Aviat Networks also welcomed special guest speakers from the NTIA, Comsearch, CommScope, Tellabs and LTI DataComm who graciously contributed their time and effort to provide a deeper understanding for attendees on their topics of expertise.
Keep a lookout for details of the next Technology Seminar that may be coming to a city near you! Or if you would like to be notified directly when our next microwave networking seminar is scheduled, please complete this form.
Stuart D. Little
Director, Product Marketing
Aviat Networks has been deploying LTE networks for well over a year now to operators globally, including the largest live commercial LTE network in operation today. So, it’s probably a good time to reflect on some key observations and lessons learned to date. Here are the top 3 things we’ve learned from our LTE microwave backhaul deployments that are most notable:
1. LTE backhaul capacity needs are being easily addressed by packet microwave:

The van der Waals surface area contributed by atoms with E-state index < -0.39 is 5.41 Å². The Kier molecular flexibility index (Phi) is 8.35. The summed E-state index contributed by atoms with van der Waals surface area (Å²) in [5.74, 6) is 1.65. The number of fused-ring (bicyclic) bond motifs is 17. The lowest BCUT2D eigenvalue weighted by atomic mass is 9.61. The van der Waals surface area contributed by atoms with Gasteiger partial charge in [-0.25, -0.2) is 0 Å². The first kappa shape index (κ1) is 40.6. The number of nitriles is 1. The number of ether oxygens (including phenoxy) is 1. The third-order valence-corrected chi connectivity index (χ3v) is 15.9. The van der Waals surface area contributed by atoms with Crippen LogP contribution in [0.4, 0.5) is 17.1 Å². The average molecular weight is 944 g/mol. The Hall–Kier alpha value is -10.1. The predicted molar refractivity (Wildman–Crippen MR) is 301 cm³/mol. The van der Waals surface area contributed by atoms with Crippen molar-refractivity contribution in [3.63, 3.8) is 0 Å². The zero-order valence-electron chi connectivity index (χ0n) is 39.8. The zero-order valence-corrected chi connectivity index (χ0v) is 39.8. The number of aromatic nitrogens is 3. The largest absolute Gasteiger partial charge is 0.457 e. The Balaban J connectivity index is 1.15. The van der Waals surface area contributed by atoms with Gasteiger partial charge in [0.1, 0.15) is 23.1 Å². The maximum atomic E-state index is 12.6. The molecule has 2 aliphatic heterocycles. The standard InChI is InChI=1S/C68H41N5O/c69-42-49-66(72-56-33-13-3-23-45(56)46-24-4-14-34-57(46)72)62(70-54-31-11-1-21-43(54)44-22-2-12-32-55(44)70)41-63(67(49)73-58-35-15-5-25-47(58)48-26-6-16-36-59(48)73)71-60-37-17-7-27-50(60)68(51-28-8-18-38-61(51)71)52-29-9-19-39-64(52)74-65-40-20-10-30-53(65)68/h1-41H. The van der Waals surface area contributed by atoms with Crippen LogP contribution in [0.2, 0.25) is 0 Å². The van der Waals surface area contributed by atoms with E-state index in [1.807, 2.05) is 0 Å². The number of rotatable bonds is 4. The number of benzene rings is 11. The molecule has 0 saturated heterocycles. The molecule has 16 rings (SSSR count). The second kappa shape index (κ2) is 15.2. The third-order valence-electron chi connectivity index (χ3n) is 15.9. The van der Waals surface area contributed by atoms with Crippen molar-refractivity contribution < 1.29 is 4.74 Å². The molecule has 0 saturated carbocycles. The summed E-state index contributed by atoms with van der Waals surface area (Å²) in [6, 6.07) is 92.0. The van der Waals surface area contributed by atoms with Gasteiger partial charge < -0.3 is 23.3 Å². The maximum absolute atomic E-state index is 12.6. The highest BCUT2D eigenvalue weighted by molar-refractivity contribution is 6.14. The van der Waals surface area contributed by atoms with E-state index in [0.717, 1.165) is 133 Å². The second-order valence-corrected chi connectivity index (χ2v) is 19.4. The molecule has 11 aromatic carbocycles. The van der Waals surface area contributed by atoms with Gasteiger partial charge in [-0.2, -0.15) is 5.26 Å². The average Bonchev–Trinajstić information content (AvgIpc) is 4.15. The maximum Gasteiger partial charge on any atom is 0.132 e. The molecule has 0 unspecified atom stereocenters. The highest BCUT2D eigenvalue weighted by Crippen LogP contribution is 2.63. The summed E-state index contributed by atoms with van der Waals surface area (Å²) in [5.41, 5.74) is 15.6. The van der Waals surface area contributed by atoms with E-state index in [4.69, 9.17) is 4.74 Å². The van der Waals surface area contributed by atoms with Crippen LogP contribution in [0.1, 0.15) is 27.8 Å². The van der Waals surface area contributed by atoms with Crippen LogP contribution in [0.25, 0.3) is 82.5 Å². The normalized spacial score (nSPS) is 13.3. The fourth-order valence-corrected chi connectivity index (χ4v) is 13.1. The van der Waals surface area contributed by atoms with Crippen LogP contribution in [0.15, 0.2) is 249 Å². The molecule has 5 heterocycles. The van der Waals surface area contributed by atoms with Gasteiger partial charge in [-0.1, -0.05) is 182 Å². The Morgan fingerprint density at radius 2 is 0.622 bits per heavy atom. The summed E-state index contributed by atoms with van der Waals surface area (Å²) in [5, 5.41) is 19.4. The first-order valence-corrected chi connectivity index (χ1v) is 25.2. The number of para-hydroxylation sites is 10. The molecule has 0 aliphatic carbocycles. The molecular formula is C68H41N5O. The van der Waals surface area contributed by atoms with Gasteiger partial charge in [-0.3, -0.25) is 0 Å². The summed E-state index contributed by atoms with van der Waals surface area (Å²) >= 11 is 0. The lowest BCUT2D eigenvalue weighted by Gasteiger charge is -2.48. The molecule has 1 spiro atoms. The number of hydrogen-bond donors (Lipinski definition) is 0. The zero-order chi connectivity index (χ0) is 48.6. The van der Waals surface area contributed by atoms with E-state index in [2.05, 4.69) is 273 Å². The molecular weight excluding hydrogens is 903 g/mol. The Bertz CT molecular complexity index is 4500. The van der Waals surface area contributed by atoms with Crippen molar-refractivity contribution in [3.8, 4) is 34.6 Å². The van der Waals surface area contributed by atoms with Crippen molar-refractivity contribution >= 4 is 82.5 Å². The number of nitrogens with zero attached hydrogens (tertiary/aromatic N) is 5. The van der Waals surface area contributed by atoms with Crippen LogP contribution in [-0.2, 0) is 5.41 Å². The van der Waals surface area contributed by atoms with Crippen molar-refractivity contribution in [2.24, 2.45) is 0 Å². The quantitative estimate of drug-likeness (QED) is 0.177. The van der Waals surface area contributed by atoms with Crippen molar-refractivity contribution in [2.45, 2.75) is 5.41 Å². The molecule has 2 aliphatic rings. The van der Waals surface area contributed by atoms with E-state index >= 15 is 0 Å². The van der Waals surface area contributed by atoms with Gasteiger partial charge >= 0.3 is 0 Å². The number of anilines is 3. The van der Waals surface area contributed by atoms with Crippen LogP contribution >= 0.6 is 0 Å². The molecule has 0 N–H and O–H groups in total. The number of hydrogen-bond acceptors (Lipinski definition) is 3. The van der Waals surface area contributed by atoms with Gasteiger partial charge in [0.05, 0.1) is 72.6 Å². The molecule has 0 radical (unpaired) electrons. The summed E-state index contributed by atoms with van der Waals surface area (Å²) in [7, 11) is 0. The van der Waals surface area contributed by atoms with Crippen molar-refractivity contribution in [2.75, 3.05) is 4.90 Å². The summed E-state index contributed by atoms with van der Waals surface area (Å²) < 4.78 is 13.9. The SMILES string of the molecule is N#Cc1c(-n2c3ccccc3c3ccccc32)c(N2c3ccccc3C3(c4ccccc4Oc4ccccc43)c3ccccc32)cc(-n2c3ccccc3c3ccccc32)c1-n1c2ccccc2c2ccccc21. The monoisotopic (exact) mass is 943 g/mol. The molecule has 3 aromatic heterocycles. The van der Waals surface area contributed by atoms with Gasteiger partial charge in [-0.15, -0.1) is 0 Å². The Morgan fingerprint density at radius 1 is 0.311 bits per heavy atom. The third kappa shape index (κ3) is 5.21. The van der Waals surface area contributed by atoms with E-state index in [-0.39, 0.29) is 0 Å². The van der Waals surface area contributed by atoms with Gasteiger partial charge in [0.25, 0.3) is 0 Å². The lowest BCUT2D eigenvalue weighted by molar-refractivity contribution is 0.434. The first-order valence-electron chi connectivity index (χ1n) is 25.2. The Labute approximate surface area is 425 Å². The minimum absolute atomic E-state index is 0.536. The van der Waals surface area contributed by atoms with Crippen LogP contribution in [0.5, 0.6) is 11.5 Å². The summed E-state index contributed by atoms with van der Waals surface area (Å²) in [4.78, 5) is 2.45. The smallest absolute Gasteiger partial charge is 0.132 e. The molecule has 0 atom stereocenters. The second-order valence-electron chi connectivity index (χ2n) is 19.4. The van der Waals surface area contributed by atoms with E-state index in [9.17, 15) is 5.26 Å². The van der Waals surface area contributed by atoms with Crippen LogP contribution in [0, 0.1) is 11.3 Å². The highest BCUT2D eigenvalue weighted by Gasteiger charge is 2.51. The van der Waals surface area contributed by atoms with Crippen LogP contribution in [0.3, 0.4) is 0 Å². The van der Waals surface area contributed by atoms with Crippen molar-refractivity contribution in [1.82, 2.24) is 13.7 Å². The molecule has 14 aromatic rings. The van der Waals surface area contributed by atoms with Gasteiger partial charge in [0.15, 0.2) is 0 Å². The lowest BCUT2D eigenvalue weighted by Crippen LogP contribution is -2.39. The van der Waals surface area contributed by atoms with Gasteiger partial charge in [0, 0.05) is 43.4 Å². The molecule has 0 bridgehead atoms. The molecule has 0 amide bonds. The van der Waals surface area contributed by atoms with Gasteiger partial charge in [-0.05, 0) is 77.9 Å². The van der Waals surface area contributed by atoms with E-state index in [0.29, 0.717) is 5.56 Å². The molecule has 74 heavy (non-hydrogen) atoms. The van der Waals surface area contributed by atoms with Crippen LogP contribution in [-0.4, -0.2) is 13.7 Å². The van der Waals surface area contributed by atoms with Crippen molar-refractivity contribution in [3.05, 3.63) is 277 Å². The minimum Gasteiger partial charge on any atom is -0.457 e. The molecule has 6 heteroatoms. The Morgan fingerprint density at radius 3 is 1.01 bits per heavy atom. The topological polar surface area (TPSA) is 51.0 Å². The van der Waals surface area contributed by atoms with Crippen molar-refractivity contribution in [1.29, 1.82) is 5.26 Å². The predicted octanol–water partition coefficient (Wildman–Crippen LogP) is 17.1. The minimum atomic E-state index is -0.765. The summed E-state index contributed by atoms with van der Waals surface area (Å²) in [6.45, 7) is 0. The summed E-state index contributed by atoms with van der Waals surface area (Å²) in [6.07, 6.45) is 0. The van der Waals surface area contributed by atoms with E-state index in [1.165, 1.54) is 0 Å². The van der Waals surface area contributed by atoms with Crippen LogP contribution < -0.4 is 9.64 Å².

– When it comes to capacity there is a perception that fiber is the only answer. The reality is that based on current LTE deployments, 50Mbps is more than adequate for most LTE cell sites today. Yet, for comfort and long term growth most of our customers are licensing and deploying 100-200Mbps of microwave capacity to their LTE equipped cell sites. For intermediary sites that aggregate traffic, link aggregation techniques are being utilized to effectively bond multiple channels for higher capacities, all well within the multi Gbps reach of advanced microwave systems, such as ours.
2. Ease of deployment and fast time to market (TTM) are critical for success:
– This LTE operator quote speaks volumes regarding the real challenge he faces: “Whoever can deliver the quickest with the least amount of pain will win most of the business”. TTM is most crucial for operators trying to stay one step ahead of their competition… more markets served, better coverage etc. To address this, we have seen a growth in our customers seeking a one stop shop approach for LTE microwave backhaul deployment where we engineer, configure, test, and deploy the full end–to-end system, providing overall project management, frequency coordination, installation and a host of other services. The fact that most microwave systems can be installed in a few weeks as opposed to months for fiber, is also playing a key role in microwave growth in areas like North America where microwave penetration is low, but growing as a result of LTE rollout.
3. Backwards compatibility with multivendor interoperability is key: